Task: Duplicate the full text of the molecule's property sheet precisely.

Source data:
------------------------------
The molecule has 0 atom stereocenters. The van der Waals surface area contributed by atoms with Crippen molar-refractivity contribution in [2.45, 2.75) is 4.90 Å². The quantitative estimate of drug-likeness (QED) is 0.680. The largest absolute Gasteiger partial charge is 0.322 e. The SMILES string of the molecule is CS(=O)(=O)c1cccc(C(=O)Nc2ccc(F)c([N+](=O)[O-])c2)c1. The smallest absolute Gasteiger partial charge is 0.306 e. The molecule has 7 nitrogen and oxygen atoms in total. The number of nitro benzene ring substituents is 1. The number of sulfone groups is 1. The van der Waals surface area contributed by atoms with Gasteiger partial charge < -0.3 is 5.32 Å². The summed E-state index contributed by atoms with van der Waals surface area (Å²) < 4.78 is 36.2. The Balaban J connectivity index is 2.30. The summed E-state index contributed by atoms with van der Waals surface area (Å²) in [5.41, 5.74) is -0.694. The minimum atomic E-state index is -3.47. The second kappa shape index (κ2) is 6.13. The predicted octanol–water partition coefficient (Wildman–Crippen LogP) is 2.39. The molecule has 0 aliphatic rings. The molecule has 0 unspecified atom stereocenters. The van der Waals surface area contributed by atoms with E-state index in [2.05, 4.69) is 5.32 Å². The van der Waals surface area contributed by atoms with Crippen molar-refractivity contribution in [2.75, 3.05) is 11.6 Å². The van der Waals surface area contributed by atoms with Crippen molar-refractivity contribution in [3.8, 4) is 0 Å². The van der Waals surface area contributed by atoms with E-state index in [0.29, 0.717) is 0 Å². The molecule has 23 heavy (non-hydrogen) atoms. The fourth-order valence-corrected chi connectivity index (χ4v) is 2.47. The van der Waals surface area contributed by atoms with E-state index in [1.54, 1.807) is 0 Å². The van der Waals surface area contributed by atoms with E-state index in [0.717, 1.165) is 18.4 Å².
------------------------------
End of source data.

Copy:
The molecule has 0 atom stereocenters. The van der Waals surface area contributed by atoms with Crippen molar-refractivity contribution in [2.45, 2.75) is 4.90 Å². The quantitative estimate of drug-likeness (QED) is 0.680. The largest absolute Gasteiger partial charge is 0.322 e. The SMILES string of the molecule is CS(=O)(=O)c1cccc(C(=O)Nc2ccc(F)c([N+](=O)[O-])c2)c1. The smallest absolute Gasteiger partial charge is 0.306 e. The molecule has 7 nitrogen and oxygen atoms in total. The number of nitro benzene ring substituents is 1. The number of sulfone groups is 1. The van der Waals surface area contributed by atoms with Gasteiger partial charge < -0.3 is 5.32 Å². The summed E-state index contributed by atoms with van der Waals surface area (Å²) < 4.78 is 36.2. The Balaban J connectivity index is 2.30. The summed E-state index contributed by atoms with van der Waals surface area (Å²) in [5.41, 5.74) is -0.694. The minimum atomic E-state index is -3.47. The second kappa shape index (κ2) is 6.13. The predicted octanol–water partition coefficient (Wildman–Crippen LogP) is 2.39. The molecule has 0 aliphatic rings. The molecule has 0 unspecified atom stereocenters. The van der Waals surface area contributed by atoms with E-state index in [2.05, 4.69) is 5.32 Å². The van der Waals surface area contributed by atoms with Crippen molar-refractivity contribution in [2.75, 3.05) is 11.6 Å². The van der Waals surface area contributed by atoms with Crippen molar-refractivity contribution in [3.8, 4) is 0 Å². The van der Waals surface area contributed by atoms with E-state index in [0.29, 0.717) is 0 Å². The molecule has 23 heavy (non-hydrogen) atoms. The fourth-order valence-corrected chi connectivity index (χ4v) is 2.47. The van der Waals surface area contributed by atoms with E-state index in [1.54, 1.807) is 0 Å². The van der Waals surface area contributed by atoms with E-state index in [0.717, 1.165) is 18.4 Å².